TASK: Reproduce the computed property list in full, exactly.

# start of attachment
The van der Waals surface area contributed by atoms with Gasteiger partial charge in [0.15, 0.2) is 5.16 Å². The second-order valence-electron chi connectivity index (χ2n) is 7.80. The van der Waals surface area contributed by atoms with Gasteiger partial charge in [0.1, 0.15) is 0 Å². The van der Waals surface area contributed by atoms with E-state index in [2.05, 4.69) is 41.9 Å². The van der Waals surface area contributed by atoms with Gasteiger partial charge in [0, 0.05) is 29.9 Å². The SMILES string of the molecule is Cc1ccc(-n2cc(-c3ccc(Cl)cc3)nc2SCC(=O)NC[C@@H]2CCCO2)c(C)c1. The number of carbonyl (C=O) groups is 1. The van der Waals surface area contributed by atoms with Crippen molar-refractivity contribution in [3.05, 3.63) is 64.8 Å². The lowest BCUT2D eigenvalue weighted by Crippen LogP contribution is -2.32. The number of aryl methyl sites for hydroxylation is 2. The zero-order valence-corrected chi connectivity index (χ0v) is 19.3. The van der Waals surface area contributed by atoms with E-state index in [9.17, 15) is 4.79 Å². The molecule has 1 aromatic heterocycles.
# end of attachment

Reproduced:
The van der Waals surface area contributed by atoms with Gasteiger partial charge in [0.15, 0.2) is 5.16 Å². The second-order valence-electron chi connectivity index (χ2n) is 7.80. The van der Waals surface area contributed by atoms with Gasteiger partial charge in [0.1, 0.15) is 0 Å². The van der Waals surface area contributed by atoms with E-state index in [2.05, 4.69) is 41.9 Å². The van der Waals surface area contributed by atoms with Gasteiger partial charge in [0, 0.05) is 29.9 Å². The SMILES string of the molecule is Cc1ccc(-n2cc(-c3ccc(Cl)cc3)nc2SCC(=O)NC[C@@H]2CCCO2)c(C)c1. The number of carbonyl (C=O) groups is 1. The van der Waals surface area contributed by atoms with Crippen molar-refractivity contribution in [3.05, 3.63) is 64.8 Å². The lowest BCUT2D eigenvalue weighted by Crippen LogP contribution is -2.32. The number of aryl methyl sites for hydroxylation is 2. The zero-order valence-corrected chi connectivity index (χ0v) is 19.3. The van der Waals surface area contributed by atoms with E-state index in [9.17, 15) is 4.79 Å². The molecule has 1 aromatic heterocycles.